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Insolvent employer


employment rights in insolvency

 

What is insolvency?

If your employer is insolvent, depending on the circumstances, your employment contract will terminate.  The National Insurance Fund (NIF) guarantees a basic minimum payment of specific debts owed to employees by their insolvent employers, provided certain conditions are met. Anything not covered by NIF must be claimed in the insolvency.

Section 183 ERA 1996 describes the circumstances under which an employer is deemed to be insolvent for the purposes of employment law. A company or limited liability partnership (LLP) can be put into insolvency if its in debt and can’t pay the money it owes. Insolvency means administration, compulsory liquidation (winding up), or receivership. If your employer is an individual insolvency is a voluntary arrangement with creditors. Insolvencies are dealt with by a court appointed insolvency practitioner or by the official receiver who will act as the administrator, liquidator, receiver or trustee in bankruptcy (where your employer is an individual).

Insolvency affects the contract of employment because the contract is a personal one between you and your employer. This means that if your situation changes or your employer’s situation changes the contract in its current form will terminate. Basically, if an employee dies, the contract terminates, and if your employer becomes insolvent, the same should occur. Employment contracts however, operate differently depending on the type of insolvency.

Some payments such as salary, holiday pay and wages are preferential debts when your employers assets are shared out, meaning they must be paid before certain other debts. There are also special arrangements with the Insolvency Service for you to recover a basic minimum of the debts owed to you from the National Insurance Fund.  You can also claim unpaid statutory maternity pay, statutory paternity pay, statutory adoption pay and statutory sick pay from HMRC. You can make a claim to the Employment Tribunal for compensation or monies owed if the Insolvency Service has not paid you or paid less than what you are claiming.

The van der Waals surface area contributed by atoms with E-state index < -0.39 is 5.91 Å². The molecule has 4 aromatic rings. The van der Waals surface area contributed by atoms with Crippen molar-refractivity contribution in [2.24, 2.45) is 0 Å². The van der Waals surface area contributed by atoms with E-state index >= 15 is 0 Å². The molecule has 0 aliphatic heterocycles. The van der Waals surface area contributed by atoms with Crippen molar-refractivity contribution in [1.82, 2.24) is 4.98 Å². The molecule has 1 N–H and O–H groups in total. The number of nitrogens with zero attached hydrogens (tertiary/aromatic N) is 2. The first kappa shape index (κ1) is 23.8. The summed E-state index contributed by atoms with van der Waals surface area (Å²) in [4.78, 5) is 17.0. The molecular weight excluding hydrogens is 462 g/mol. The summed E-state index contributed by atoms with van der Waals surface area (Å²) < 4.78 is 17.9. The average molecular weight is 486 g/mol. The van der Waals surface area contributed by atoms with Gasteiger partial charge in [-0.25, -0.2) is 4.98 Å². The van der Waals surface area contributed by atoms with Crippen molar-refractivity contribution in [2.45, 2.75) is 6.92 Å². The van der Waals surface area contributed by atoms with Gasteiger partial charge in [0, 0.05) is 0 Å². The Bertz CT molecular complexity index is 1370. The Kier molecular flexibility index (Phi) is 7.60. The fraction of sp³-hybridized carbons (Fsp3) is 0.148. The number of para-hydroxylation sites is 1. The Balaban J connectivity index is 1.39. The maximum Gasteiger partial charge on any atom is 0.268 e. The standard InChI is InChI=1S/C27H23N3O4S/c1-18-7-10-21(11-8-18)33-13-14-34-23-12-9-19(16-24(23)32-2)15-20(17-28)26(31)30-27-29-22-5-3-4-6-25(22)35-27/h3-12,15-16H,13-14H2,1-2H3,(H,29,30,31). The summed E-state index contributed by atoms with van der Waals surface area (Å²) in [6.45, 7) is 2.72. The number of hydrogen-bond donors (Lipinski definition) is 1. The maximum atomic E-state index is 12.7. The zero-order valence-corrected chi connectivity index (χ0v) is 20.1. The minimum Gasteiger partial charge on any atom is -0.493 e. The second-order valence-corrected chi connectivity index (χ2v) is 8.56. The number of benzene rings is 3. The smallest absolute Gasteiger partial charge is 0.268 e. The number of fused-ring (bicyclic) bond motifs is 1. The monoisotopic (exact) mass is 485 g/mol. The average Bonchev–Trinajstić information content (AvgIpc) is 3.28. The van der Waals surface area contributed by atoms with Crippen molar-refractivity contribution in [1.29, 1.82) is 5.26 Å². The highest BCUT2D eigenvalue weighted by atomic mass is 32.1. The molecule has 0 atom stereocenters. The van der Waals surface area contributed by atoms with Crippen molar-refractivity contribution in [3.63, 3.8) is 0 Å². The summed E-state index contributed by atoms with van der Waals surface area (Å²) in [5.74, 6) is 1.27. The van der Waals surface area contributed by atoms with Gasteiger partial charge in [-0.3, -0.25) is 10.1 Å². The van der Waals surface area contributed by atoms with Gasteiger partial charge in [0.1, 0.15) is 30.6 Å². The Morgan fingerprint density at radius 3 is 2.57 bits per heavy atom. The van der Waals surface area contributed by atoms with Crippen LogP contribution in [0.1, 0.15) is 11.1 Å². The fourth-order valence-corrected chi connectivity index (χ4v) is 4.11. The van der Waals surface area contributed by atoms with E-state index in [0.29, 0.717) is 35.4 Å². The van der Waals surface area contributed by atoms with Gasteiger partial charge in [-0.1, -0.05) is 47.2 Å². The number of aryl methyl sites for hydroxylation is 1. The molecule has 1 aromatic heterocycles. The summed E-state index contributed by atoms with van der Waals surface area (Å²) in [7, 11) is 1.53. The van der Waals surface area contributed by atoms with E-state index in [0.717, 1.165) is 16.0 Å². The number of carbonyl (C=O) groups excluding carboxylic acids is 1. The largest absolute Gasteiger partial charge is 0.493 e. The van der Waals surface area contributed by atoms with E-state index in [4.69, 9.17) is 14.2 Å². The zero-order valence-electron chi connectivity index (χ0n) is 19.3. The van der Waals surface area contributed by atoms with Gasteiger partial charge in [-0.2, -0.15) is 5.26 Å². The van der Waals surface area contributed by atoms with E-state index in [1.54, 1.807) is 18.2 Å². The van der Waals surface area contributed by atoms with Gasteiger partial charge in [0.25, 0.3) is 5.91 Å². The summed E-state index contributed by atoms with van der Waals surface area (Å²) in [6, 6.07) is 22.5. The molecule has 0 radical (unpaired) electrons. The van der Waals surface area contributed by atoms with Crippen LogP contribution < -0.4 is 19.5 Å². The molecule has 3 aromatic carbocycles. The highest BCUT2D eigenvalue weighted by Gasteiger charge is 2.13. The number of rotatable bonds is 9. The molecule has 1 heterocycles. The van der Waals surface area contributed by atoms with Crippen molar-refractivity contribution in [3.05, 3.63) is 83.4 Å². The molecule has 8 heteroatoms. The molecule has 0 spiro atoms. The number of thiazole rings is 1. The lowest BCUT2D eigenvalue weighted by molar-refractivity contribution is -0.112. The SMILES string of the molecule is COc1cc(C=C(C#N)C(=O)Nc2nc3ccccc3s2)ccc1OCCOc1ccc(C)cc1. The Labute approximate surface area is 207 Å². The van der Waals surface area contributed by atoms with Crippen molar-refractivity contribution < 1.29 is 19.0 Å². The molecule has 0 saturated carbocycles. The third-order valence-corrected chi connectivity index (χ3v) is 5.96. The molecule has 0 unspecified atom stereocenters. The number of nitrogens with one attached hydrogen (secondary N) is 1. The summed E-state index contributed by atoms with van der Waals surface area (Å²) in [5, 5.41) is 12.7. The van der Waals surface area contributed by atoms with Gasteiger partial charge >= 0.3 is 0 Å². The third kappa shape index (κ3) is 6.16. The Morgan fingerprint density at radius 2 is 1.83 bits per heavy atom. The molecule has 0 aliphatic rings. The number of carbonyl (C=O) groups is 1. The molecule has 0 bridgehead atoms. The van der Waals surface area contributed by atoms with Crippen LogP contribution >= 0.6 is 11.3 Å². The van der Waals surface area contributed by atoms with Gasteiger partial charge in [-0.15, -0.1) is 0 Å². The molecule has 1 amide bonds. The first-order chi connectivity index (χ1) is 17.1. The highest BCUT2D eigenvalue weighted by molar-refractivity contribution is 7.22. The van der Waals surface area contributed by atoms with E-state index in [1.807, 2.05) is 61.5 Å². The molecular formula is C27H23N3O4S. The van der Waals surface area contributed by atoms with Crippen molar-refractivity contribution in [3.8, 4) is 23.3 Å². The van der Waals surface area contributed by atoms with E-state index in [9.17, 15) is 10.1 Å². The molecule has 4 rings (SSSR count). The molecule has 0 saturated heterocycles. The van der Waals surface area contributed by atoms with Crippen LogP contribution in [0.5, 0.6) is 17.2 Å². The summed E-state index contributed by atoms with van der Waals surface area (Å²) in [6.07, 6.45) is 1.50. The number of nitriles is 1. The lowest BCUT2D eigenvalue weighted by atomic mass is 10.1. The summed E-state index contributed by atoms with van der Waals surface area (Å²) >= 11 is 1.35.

What is administration?

Administration is a process for gaining control of a company when it is insolvent and facing threats from creditors.  The Court may appoint a licensed insolvency practitioner as administrator to oversee the transition. The administrator acts as the company’s agent (IA 1986, Sch BI para 69) and so contracts of employment will continue as the company would not have changed its identity. The administrator can terminate contracts of employment on behalf of the company as its agent and this can amount to wrongful or unfair dismissal. Alternatively they can carry on the business of the company and continue to employee the employees. Any employee who wants to make a claim against the company for unfair or wrongful dismissal will be subject to the moratorium against claims whilst the administrator is in office, and must apply to the court to have the moratorium lifted – IA 1986 Sch B1 para 43.


What is compulsory liquidation?

Compulsory liquidation (or winding up by the court) is a procedure by which the assets of a company are sold, and the proceeds are distributed to the company’s creditors. A court order is required to put a company into compulsory liquidation. At the end of the liquidation, the company is dissolved. The procedure is set out in the Insolvency Act 1986 (IA 1986) and the Insolvency Rules 1986.